Roy says the secret is to take it one day or task at a time.

“If you take the entire program, the two years it takes to actually to become a Seal … then you won’t do it, it’s just too much, it’s too much information, you have to learn too much. If I thought about running 36 miles every week at the beginning and upwards, up to 70 miles a week, and swimming two miles a day, it’s too much. But they start you off in baby steps. As long as you’re able to do those baby steps, then at the end you’re able to run those long miles.

“The Seals are the only training program that push you beyond your limit. We open the doors to everybody but only a few people want to stay. But in order for you to reach that plateau, you have to do all these things like everybody else. . . . from the same training we all know and respect each other for what we have all gone through. Is it difficult? Yes, it’s extremely difficult. Is it impossible? It isn’t.”

Veterans like Roy offer details that work into every aspect of the game, according to Goode.

“We use them throughout the entire development of the project right from square one. … They’ll literally sit down with us and teach us about tactics and teamwork and how they use it in the field.

“A lot of people don’t really realize the amount of details that goes into how they hold and fire their weapon, if your elbow should be in, so it really helps from an animation point of view – the correct look of our Seals, our characters, how they should move in the game, all the way to the design of how the weapon should actually function. It’s everything, what scopes are used and what weapons and actual gear they’ll actually take out into the zone with them.”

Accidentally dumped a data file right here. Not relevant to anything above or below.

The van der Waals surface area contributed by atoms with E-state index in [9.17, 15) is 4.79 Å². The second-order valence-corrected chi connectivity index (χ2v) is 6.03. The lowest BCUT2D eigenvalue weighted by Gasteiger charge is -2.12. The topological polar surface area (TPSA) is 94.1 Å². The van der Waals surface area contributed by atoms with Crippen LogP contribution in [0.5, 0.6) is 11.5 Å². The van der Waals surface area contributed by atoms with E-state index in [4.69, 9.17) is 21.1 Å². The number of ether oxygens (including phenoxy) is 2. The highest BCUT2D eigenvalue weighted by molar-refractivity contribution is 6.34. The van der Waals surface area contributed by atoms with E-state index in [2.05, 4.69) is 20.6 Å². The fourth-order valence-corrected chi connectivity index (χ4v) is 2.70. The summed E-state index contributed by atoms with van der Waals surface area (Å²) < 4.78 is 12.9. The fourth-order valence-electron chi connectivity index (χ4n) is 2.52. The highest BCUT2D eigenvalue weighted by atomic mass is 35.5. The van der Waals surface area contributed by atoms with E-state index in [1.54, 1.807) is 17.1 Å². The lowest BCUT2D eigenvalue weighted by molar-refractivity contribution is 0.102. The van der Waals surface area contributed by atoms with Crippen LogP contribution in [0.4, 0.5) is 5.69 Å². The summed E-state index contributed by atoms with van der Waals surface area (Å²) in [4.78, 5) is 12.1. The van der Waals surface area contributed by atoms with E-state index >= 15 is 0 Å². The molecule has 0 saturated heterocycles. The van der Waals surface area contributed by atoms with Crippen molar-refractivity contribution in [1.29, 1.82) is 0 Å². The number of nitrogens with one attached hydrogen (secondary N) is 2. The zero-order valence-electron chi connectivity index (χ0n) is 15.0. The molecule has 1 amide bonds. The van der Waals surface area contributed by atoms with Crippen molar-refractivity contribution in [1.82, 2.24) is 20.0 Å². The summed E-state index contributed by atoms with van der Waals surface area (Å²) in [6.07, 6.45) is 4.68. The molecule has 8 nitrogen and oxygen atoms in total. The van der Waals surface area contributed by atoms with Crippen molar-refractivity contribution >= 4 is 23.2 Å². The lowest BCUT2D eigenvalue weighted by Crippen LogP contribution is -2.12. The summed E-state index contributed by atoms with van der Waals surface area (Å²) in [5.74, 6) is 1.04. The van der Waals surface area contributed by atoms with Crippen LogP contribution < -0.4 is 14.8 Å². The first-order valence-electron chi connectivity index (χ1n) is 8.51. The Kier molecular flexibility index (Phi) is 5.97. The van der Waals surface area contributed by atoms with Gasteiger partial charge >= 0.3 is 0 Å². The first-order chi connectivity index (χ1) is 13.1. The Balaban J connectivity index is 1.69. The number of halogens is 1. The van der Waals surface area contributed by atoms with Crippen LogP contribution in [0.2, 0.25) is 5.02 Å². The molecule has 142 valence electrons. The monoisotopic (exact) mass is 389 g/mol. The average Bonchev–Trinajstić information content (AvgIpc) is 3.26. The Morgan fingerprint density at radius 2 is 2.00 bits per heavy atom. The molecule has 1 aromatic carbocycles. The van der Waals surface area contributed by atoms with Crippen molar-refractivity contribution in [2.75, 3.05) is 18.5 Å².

Six Seals, four active and two retired, put on a show for visiting video game journalists at the remote Desert Lake Shooting Club recently outside Las Vegas. Ignoring the 42-degree heat, they peppered metal targets and a junked vehicle in the quarry-like range with everything from assault rifles to a booming 50-calibre gun.

“The Seals are surgical shooters,” explained Roy.

“We’re not allowed to go into somebody’s house and just kill everybody,” he added. “We’re supposed to shoot the person who’s supposed to die. No matter what else is going on, you have to shoot the person who’s supposed to die. So that’s why the weapons are the way they are.”

Fancy laser and other sights help accomplish that goal.

“The person with the most sophisticated weapon is usually the winner. Not all the time, because it depends on the environment,” Roy noted.

Snow, water and dust can play havoc with special optics, so sometimes the basic iron sights are the best option.

“It’s like an extension of your arm,” Roy said. “You point it, you shoot it. Bam, you’re good to go.”

The Socom franchise – there have been four games for the PS2 and three for the PSP – has sold more than 10.5 million copies and remains a hit in PlayStation’s online community. The initial version of the game shipped with the PS2 network adaptor in 2002, ensuring it was the first online experience for many PlayStation gamers.

“Confrontation” will come with seven game maps, with more to follow online. Each of those can be played in day and night mode, with seven different game modes (team suppression, breach, demolition, escort, control, extract, elimination). Depending on the map, the game can support eight, 16 or 32 players.

Expect urban combat, on foot, up-close and personal.

Goode says the first thing to do when you get hold of “Confrontation” is start making friends online. The game is structured so a group of regular gamers can prosper as a so-called clan.

“The big thing with all of these games that come out within the design is they’re all about community,” he said. “I strongly recommend if you don’t have friends that have PS3s, when you start playing, start making them, add them to your buddy list.

“And as soon as you have a good group of friends that you’re playing with all the time, then the enjoyment level goes up a billion times when you’re playing an online game. Having a good group of guys is essential, for sure.”

Slant Six, which has about 100 employees, also developed the PSP title “Socom: U.S. Navy Seals Tactical Strike.”